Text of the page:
Washington: The Internal Revenue Service (IRS) is developing a centralized electronic data repository to help implement the Affordable Care Act (ACA). When complete, the Coverage Data Repository (CDR) will be the IRS’s sole authoritative source of tax-related ACA data for healthcare-related functions and services.
A new report from the Treasury Inspector General for Tax Administration (TIGTA) found that planned interagency testing for the CDR with the Federal and State Exchanges was not completed. As of November 21, 2014, the IRS had only received data from three States. Subsequent to the audit review, the IRS received additional data, but it still had not yet received all Exchange Periodic Data submissions from the Exchanges as of January 20, 2015, the start of the 2015 Filing Season.
The overall objective of the audit was to determine how systems development risks for the CDR Project were being mitigated and whether established business and information technology requirements were being met. Specifically, TIGTA evaluated CDR testing processes, including interagency, release-level, and project-level functional testing controls as well as security and audit trail controls.
TIGTA found that interagency testing with the Federal and State Exchanges was not completed. Release-level testing was completed but not prior to initiating interagency testing with the Centers for Medicare and Medicaid Services. During project-level testing, system developers did not always demonstrate CDR functionality to business owners and did not maintain complete records verifying business participation. The CDR was deployed before security risk assessments were completed. Further, the CDR Application Audit Plan was not implemented as needed to support the IRS’s program and policy to mitigate risks for unauthorized access to taxpayers’ records.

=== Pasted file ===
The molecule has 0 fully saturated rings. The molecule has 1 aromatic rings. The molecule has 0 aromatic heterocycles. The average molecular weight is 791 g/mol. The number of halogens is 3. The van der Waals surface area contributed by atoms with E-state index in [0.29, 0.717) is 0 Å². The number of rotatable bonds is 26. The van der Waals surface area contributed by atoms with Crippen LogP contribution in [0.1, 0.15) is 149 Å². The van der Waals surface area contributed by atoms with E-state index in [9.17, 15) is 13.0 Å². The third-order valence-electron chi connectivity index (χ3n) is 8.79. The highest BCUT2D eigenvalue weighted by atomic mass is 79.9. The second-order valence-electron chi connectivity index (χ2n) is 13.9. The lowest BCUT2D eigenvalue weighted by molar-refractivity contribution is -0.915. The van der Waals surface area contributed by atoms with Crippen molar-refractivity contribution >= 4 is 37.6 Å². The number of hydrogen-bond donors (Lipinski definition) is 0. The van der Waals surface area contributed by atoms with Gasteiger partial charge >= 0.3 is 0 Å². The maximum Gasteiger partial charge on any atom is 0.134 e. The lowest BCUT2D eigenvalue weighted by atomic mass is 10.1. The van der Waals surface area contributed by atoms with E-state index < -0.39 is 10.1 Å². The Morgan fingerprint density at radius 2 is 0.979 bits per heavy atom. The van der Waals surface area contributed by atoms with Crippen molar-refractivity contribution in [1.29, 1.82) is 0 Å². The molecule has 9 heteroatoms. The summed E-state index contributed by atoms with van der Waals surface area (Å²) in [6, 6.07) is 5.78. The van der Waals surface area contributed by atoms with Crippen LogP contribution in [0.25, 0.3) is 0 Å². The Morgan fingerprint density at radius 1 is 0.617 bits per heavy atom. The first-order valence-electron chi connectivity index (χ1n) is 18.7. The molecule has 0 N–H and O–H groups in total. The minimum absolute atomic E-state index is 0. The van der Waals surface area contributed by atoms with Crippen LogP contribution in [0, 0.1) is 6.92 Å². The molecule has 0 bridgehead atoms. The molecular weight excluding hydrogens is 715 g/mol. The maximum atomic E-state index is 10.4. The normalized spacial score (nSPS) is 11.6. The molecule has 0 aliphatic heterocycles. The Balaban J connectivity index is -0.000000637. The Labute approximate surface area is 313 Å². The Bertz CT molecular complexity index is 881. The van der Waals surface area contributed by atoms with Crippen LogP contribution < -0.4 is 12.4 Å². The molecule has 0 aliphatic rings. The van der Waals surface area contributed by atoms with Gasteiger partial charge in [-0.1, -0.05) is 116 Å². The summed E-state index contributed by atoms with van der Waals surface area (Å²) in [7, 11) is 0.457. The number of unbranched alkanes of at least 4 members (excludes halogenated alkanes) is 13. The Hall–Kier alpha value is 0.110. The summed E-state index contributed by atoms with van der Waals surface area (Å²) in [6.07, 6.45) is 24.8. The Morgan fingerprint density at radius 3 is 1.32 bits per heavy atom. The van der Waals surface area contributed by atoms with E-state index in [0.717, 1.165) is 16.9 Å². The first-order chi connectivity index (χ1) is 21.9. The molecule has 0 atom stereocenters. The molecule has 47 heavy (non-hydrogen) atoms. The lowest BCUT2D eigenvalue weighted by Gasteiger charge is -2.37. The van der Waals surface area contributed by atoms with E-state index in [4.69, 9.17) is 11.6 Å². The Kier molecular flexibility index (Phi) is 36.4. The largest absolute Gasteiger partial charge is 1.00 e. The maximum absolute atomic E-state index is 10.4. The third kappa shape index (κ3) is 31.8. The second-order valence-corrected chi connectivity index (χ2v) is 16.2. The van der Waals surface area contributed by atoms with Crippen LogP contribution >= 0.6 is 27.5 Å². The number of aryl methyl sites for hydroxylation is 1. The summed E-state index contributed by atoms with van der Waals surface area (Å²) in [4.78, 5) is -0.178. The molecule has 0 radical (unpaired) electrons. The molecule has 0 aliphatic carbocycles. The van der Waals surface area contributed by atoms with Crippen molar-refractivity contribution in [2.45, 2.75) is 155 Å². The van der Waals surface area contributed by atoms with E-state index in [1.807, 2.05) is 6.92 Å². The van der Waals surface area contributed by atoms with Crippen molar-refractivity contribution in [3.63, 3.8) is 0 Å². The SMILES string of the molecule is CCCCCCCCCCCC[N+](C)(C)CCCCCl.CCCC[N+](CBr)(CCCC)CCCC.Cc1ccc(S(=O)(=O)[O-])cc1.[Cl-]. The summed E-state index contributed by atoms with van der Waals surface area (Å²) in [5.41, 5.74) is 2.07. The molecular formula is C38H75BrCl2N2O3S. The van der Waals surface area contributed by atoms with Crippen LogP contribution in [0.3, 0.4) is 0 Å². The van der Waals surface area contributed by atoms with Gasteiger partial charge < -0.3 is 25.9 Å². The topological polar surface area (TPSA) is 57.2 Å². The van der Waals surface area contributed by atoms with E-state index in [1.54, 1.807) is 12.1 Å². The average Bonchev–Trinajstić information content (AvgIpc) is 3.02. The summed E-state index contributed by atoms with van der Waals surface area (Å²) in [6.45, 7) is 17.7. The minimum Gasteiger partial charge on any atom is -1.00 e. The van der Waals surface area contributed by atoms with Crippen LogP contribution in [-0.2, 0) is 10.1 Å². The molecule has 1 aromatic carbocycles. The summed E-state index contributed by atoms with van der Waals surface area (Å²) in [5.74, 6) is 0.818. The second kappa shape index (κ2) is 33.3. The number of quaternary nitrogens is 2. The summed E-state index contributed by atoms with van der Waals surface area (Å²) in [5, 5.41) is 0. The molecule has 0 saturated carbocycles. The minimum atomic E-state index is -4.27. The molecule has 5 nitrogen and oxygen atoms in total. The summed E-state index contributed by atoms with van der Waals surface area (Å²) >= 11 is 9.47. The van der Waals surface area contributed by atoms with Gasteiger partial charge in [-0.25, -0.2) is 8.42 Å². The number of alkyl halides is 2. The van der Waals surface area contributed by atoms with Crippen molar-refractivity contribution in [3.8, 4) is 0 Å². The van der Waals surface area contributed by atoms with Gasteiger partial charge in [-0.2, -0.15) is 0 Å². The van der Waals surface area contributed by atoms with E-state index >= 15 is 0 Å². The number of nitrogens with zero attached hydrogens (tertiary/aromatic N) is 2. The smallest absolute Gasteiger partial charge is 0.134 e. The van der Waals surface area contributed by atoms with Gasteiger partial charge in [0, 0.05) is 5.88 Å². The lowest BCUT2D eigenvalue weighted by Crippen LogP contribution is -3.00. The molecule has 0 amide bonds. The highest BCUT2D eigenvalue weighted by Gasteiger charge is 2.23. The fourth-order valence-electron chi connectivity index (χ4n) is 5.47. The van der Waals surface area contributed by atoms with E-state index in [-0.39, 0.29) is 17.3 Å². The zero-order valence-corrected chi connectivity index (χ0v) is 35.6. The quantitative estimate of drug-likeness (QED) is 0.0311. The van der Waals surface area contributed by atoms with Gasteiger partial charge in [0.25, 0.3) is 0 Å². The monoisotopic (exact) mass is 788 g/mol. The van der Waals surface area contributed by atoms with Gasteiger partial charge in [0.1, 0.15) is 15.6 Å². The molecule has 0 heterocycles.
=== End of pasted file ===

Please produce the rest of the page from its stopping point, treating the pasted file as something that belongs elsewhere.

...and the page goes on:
“It is imperative that the IRS ensures that all its information technology projects, including those associated with the implementation of the Affordable Care Act, are capable of performing the tasks they are designed to perform,” said J. Russell George, Treasury Inspector General for Tax Administration.
TIGTA recommended that the Chief Technology Officer 1) ensure that interagency testing with the Exchanges is completed, 2) ensure that future ACA projects complete release-level testing before starting interagency testing, 3) verify that CDR 2.0 functionality has been adequately demonstrated to ACA business owners, 4) ensure that sufficient evidence is maintained to verify adequate business owner participation, 5) ensure that authorizing officials evaluate and accept CDR risks prior to deployment, and 6) ensure that the CDR Application Audit Plan is completed, approved, sufficiently tested, and implemented.
The IRS agreed with two of TIGTA’s recommendations but did not concur with recommendations to strengthen systems testing practices nor with TIGTA’s assessment of the process applied to demonstrate and verify system functionality for the CDR. Because the IRS plans to rely on the CDR as its sole authoritative source for all ACA data, TIGTA maintains that improvements are needed to ensure adequate risk mitigation practices in each of these areas.
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